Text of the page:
D. The Thomson and Pomeroy Affidavits
Plaintiff offers the Thomson and Pomeroy affidavits as extrinsic evidence of the parties' intent with regard to the intended meaning of the limit and follow-the-settlement clauses. In the alternative, plaintiff contends these affidavits are extrinsic evidence of the ambiguity of the reinsurance agreement. Before addressing these arguments, it is necessary to review fundamental principles of contract law.
"The determination of whether a contract term is ambiguous is a threshold question of law for the court." Walk-in Medical Centers, Inc. v. Breuer Capital Corp., 818 F.2d 260, 263 (2d Cir. 1987). See also MBL Life Assurance Corp. v. 555 Realty Co., 240 A.D.2d 375, 658 N.Y.S.2d 122, 123 (2d Dep't 1997). Contract terms are ambiguous if they are:
capable of more than one meaning when viewed objectively by a reasonably intelligent person who has examined the context of the entire integrated agreement and who is cognizant of the customs, practices, usages and terminology as generally understood in the particular trade or business.
Nowak v. Ironworkers Local 6 Pension Fund, 81 F.3d 1182, 1192 (2d Cir. 1996) (citation and quotation omitted). It is well established that when the text of a contract is clear on its face, the court should interpret its meaning as a matter of law. See id. Also, "summary judgment is not limited to . . . where the contract is free from ambiguity and not subject to differing interpretations. If there is ambiguity in the terminology . . . and the equivocality can be resolved without reference to extrinsic evidence, the issue is . . . a question of law for the court". See Gitlen v. Margaret G.T. Gallup, 241 A.D.2d 856, 660 N.Y.S.2d 500, 1997 WL 429133, *1 (3d Dep't 1997) (citing Maio v. Gardino, 184 A.D.2d 872, 585 N.Y.S.2d 529, 530 (3d Dep't 1992)).
For reasons already explained in Allendale I, plaintiff cannot avoid summary judgment of its claim for loss adjustment expenses by presenting "objective" extrinsic evidence of the reinsurance industry's customs and practice. I have already found that "the contract as a matter of law could only be read to mean that the limit clause capped the reinsurers' liability inclusive of Allendale's loss adjustment expenses." Allendale I, at *3 (emphasis added). Allendale's proposed interpretation of the reinsurance agreement was rejected because it effectively nullified the limit clause. See Two Guys From Harrison-N.Y., Inc. v. S.F.R. Realty Assoc., 63 N.Y.2d 396, 482 N.Y.S.2d 465, 468, 472 N.E.2d 315 (1984) ("In construing a contract, one of a court's goals is to avoid an interpretation that would leave contractual clauses meaningless") (citations omitted); see also Bellefonte, 903 F.2d at 912 (citing Spencer, White & Prentis, Inc. v. Pfizer Inc., 498 F.2d 358, 363 n.23 (2d Cir. 1974)). This conclusion was supported by the reasoning of both Bellefonte and Unigard, discussed at greater length below.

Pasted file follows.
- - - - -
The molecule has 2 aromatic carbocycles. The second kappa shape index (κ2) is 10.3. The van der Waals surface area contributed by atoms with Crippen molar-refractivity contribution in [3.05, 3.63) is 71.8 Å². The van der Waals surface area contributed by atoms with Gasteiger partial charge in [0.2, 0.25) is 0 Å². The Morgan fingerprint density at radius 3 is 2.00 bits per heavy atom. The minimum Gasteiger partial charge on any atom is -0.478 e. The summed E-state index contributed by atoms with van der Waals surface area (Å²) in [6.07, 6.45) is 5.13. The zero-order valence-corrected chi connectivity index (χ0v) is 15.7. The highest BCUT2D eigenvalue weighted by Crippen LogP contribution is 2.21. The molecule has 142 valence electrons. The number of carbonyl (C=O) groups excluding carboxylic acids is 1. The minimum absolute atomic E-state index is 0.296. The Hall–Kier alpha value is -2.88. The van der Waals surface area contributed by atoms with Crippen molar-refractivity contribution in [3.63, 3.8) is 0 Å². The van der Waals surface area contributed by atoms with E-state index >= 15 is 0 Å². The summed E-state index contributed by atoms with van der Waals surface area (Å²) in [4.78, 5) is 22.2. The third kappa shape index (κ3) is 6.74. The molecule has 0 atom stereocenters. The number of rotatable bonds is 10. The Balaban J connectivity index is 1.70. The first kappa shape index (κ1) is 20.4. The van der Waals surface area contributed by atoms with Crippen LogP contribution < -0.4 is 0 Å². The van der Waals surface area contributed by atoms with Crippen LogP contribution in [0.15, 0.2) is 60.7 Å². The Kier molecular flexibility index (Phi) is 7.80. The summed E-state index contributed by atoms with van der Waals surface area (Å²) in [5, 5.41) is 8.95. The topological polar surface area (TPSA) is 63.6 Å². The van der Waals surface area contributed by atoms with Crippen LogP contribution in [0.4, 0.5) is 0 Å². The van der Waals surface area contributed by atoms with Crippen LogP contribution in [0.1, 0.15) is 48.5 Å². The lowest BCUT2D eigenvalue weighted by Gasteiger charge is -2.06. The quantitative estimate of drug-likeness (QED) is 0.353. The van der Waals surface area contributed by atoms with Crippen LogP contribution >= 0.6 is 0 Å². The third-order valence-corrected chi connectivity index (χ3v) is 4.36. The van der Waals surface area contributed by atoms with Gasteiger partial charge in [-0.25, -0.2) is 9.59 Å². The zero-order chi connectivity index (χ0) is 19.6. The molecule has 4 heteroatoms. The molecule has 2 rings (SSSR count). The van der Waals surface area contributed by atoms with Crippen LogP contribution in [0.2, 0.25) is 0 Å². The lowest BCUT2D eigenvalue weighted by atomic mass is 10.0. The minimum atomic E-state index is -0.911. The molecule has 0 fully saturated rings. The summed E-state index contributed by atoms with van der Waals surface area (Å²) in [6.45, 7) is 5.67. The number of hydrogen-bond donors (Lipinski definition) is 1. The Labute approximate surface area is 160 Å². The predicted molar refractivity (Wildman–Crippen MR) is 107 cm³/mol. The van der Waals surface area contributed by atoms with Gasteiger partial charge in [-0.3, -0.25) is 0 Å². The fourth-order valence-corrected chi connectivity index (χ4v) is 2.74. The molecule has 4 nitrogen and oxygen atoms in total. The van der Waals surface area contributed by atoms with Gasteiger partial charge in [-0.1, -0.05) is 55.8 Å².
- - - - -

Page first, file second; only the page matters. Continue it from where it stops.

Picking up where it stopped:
In a purely semantic sense, the Reinsurance Agreement is ambiguous as to whether the follow-the-settlement clause is capped by the limit clause. Yet the cases cited above make clear that when a contract is capable of being interpreted one of two ways, courts must chose that meaning which gives effect to all the contract's clauses rather than one that renders part of the contract meaningless. See Newmont Mines Limited v. Hanover Ins. Co. 784 F.2d 127, 135 (2d Cir. 1986); Hartford Accident & Indem. Co. v. Wesolowski, 33 N.Y.2d 169, 350 N.Y.S.2d 895, 898, 305 N.E.2d 907 (1973); Restatement (Second) of Contracts § 203(a). Because only defendants' proposed interpretation gives effective meaning
to the limit clause, plaintiff's claim for loss adjustment expenses must be dismissed. No extrinsic evidence of industry practice or custom can avoid such a result. Put simply, plaintiff cannot use affidavit testimony to create a question of fact regarding the proper interpretation of the reinsurance agreement when only one interpretation is permitted by law.
E. The Distinction Between Liability and Property Insurance
Plaintiff strives to distinguish Bellefonte and Unigard. Its arguments require careful consideration because they raise what appears to be a question of first impression.
In Bellefonte, the Court of Appeals was required to interpret a limit clause and a follow-the-settlement clause that were almost identical to those at issue here. Specifically, those clauses provided:
[Provision 2]. Reinsurance Accepted: $ 500,000 part of $ 5,000,000 excess of $ 10,000,000 excess of underlying limits. . .
[Provision 4]. All claims involving this reinsurance, when settled by the [Insurer], shall be binding on the Reinsurer, which shall be bound to pay its proportion of such settlements, and in addition thereto. . . its proportion of expenses . . . incurred by the [Insurer] in the investigation and settlement of claims or suits. . . ."